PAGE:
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Engineers may have found a new way to boost the effectiveness of antibiotics to combat the spread of resistant superbugs.

Researchers from the University of Colorado at Boulder found that quantum dots, a series of light-activated nanoparticles, can interfere with important processes performed by bacteria making them more susceptible to the original antibiotic.

The team introduced these nano-engineered quantum dots to certain clinical isolate infections where they can be deployed selectively and activated or de-activated using specific wavelengths of light.

The dots differ from previous antibiotic treatments because they are able to work selectively on an intracellular level. They are small enough to slip inside and help clear the infection from within.

"We've developed a one-two knockout punch," said co-lead study author and assistant professor in CU Boulder’s Department of Chemical and Biological Engineering (CHBE) Prashant Nagpal, in a statement. "The bacteria's natural fight reaction [to the dots] actually leaves it more vulnerable."

A chemical called superoxide is released by these molecules, which ends up interfering with the bacterium’s metabolic and cellular processes reducing the effective antibiotic resistance of the isolate infections by a factor of 1,000 without inducing adverse side effects.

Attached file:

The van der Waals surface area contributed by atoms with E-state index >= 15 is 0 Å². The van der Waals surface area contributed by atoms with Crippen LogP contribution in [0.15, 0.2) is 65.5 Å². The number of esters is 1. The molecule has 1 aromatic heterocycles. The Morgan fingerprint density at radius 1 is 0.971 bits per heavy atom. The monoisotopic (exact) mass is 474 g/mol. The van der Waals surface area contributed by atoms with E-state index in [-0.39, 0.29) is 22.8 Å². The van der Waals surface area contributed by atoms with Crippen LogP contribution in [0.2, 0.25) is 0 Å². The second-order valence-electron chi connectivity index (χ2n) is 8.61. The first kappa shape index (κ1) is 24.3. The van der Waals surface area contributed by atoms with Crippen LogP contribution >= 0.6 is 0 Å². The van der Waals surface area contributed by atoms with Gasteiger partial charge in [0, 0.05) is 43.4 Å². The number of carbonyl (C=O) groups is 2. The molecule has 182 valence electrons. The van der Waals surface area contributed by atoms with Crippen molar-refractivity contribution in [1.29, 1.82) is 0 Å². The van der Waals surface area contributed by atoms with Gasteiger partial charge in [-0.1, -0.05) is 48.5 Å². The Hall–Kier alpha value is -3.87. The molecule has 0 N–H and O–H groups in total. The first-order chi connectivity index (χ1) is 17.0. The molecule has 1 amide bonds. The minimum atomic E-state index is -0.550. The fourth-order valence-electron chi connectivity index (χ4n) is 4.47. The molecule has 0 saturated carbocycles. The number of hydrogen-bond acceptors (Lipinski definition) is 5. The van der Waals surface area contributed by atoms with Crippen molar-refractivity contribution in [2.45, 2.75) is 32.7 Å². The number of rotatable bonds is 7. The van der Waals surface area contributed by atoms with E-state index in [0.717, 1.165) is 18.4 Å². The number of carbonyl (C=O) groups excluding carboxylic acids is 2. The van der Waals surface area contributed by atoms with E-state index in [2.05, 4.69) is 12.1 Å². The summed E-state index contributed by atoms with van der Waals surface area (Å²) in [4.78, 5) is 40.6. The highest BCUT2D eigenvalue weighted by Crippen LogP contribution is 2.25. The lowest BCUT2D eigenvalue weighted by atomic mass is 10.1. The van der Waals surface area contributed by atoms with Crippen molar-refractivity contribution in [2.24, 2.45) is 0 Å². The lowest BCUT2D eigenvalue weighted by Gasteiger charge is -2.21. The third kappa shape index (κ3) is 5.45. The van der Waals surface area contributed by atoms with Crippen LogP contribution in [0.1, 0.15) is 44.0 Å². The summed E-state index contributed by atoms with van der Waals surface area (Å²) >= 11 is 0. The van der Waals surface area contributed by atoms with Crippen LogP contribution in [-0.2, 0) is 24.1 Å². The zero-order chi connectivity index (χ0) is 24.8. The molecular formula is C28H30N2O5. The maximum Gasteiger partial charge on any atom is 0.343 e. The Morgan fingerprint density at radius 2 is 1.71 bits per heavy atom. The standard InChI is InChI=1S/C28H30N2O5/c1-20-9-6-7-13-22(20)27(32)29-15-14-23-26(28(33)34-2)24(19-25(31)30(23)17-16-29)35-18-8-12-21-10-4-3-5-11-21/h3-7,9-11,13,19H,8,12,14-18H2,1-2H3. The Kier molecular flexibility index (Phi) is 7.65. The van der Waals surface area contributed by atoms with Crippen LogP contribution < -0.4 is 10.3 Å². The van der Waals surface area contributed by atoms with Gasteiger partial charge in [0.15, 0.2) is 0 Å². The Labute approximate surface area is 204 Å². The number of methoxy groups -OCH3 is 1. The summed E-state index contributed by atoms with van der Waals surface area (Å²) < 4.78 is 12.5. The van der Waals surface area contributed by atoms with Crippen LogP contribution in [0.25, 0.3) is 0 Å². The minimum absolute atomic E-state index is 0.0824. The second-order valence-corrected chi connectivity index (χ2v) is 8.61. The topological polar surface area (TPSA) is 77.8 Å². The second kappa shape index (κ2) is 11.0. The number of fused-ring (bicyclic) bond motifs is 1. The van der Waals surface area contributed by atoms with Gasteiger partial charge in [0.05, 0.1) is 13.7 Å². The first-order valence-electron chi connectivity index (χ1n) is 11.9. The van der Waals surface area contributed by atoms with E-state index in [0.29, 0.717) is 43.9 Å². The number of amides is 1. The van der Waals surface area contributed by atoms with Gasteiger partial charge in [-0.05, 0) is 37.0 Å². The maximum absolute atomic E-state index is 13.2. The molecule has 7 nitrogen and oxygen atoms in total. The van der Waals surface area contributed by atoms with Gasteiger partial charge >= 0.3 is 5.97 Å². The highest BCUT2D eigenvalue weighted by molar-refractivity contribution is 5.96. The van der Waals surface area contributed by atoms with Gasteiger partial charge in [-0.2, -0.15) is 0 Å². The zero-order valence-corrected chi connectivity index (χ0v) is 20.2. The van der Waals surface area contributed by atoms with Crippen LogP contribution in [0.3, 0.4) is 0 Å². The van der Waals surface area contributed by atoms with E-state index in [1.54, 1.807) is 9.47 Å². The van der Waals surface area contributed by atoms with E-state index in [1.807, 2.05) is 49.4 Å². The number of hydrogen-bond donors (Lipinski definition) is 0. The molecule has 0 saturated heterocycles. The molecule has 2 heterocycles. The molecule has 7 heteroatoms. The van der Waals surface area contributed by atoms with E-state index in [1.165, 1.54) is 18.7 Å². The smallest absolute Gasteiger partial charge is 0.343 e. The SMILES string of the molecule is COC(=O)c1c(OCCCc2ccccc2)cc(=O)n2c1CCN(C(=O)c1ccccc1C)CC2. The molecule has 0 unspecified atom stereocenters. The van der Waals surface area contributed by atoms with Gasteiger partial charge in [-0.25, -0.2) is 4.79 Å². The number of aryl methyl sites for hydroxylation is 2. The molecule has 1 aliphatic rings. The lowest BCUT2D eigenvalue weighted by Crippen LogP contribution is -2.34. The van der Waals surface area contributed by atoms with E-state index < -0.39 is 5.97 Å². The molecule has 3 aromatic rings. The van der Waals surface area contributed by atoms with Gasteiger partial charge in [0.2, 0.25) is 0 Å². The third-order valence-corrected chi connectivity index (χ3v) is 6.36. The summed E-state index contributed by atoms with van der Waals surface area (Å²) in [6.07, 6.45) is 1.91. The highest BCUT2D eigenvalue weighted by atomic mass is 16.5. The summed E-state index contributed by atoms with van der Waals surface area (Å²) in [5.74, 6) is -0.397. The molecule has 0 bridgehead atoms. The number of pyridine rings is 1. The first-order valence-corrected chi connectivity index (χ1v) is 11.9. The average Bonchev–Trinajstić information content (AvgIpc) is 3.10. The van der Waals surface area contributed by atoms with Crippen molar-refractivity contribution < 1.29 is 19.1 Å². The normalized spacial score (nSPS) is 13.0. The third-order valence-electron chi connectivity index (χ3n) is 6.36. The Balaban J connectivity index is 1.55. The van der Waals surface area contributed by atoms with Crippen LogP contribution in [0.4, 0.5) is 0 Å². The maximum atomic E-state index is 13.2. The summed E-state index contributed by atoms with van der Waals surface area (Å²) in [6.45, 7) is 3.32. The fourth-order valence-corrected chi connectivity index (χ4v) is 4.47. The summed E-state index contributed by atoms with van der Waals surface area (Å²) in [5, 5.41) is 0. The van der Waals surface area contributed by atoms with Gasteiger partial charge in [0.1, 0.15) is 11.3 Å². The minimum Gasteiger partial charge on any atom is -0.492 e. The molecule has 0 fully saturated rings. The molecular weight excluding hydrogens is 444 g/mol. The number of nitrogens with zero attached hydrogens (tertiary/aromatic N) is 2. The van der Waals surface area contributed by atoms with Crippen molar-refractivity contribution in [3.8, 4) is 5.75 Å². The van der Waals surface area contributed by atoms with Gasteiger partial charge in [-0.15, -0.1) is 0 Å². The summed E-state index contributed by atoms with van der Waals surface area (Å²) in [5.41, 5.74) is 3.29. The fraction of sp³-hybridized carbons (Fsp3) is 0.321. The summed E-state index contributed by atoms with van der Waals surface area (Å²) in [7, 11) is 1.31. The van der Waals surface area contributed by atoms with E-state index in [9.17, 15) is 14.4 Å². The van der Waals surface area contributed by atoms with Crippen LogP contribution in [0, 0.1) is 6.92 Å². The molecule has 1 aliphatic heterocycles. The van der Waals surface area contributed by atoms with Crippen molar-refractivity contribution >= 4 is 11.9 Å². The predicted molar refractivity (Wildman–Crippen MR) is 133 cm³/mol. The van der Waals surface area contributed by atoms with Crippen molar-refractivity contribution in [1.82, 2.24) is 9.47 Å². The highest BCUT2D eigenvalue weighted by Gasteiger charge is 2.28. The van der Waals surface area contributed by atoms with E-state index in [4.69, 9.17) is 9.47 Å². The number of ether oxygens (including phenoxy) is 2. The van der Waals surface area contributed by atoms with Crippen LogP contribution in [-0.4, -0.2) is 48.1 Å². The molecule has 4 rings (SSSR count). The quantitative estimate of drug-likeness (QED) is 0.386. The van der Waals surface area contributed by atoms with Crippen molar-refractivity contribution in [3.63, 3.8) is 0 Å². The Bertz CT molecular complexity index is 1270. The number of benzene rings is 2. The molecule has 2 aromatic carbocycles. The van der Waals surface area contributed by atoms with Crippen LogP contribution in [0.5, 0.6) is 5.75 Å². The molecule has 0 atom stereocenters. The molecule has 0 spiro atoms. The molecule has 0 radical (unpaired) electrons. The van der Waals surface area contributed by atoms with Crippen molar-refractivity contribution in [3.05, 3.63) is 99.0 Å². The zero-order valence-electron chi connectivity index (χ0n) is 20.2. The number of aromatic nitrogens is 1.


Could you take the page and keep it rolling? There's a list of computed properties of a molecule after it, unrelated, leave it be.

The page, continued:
"We are thinking more like the bug," said another co-lead author of the study Anushree Chatterjee, an assistant professor in CHBE, in a statement. "This is a novel strategy that plays against the infection's normal strength and catalyzes the antibiotic instead."

Ultimately, the researchers feel the biggest advantage of this quantum dot technology is that it gives clinicians a flexible multipronged approach to fighting infections that are already straining the limits of current treatments.

Findings from this research were published in the journal Science Advances.

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